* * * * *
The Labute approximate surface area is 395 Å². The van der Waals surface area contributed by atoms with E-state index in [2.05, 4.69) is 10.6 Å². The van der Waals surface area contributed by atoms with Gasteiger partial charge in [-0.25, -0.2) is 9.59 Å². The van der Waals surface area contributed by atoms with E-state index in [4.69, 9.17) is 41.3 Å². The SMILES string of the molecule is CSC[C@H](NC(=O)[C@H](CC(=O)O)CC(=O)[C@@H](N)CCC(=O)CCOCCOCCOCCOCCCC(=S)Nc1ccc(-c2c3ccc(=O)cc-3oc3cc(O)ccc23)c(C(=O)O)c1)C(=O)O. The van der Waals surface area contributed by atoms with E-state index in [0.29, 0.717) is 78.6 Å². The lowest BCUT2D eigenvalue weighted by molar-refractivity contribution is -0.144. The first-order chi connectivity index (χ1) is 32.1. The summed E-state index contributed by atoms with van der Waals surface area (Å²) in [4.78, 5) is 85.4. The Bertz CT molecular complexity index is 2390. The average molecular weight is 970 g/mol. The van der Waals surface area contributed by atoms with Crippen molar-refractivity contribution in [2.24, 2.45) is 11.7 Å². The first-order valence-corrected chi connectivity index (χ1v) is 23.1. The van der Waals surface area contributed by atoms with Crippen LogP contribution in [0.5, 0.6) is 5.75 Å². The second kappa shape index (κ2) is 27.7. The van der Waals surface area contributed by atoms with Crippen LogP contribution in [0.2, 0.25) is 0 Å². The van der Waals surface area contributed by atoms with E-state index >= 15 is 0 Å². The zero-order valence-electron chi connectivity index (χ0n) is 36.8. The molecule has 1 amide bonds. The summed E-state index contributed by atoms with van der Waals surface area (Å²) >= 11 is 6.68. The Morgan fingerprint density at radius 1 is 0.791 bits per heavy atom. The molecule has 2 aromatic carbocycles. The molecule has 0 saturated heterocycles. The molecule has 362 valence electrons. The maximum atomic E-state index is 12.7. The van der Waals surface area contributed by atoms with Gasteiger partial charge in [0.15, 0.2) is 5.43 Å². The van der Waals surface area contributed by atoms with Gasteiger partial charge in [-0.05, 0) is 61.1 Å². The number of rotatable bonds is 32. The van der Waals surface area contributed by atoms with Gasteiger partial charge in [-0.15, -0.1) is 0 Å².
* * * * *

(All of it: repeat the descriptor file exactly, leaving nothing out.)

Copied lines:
The Labute approximate surface area is 395 Å². The van der Waals surface area contributed by atoms with E-state index in [2.05, 4.69) is 10.6 Å². The van der Waals surface area contributed by atoms with Gasteiger partial charge in [-0.25, -0.2) is 9.59 Å². The van der Waals surface area contributed by atoms with E-state index in [4.69, 9.17) is 41.3 Å². The SMILES string of the molecule is CSC[C@H](NC(=O)[C@H](CC(=O)O)CC(=O)[C@@H](N)CCC(=O)CCOCCOCCOCCOCCCC(=S)Nc1ccc(-c2c3ccc(=O)cc-3oc3cc(O)ccc23)c(C(=O)O)c1)C(=O)O. The van der Waals surface area contributed by atoms with E-state index in [0.29, 0.717) is 78.6 Å². The lowest BCUT2D eigenvalue weighted by molar-refractivity contribution is -0.144. The first-order chi connectivity index (χ1) is 32.1. The summed E-state index contributed by atoms with van der Waals surface area (Å²) in [4.78, 5) is 85.4. The Bertz CT molecular complexity index is 2390. The average molecular weight is 970 g/mol. The van der Waals surface area contributed by atoms with Crippen molar-refractivity contribution in [2.24, 2.45) is 11.7 Å². The first-order valence-corrected chi connectivity index (χ1v) is 23.1. The van der Waals surface area contributed by atoms with Crippen LogP contribution in [0.5, 0.6) is 5.75 Å². The second kappa shape index (κ2) is 27.7. The van der Waals surface area contributed by atoms with Crippen LogP contribution in [0.2, 0.25) is 0 Å². The van der Waals surface area contributed by atoms with E-state index >= 15 is 0 Å². The zero-order valence-electron chi connectivity index (χ0n) is 36.8. The molecule has 1 amide bonds. The summed E-state index contributed by atoms with van der Waals surface area (Å²) >= 11 is 6.68. The Morgan fingerprint density at radius 1 is 0.791 bits per heavy atom. The molecule has 2 aromatic carbocycles. The molecule has 0 saturated heterocycles. The molecule has 362 valence electrons. The maximum atomic E-state index is 12.7. The van der Waals surface area contributed by atoms with Gasteiger partial charge in [0.15, 0.2) is 5.43 Å². The van der Waals surface area contributed by atoms with Gasteiger partial charge in [-0.05, 0) is 61.1 Å². The number of rotatable bonds is 32. The van der Waals surface area contributed by atoms with Gasteiger partial charge in [-0.15, -0.1) is 0 Å².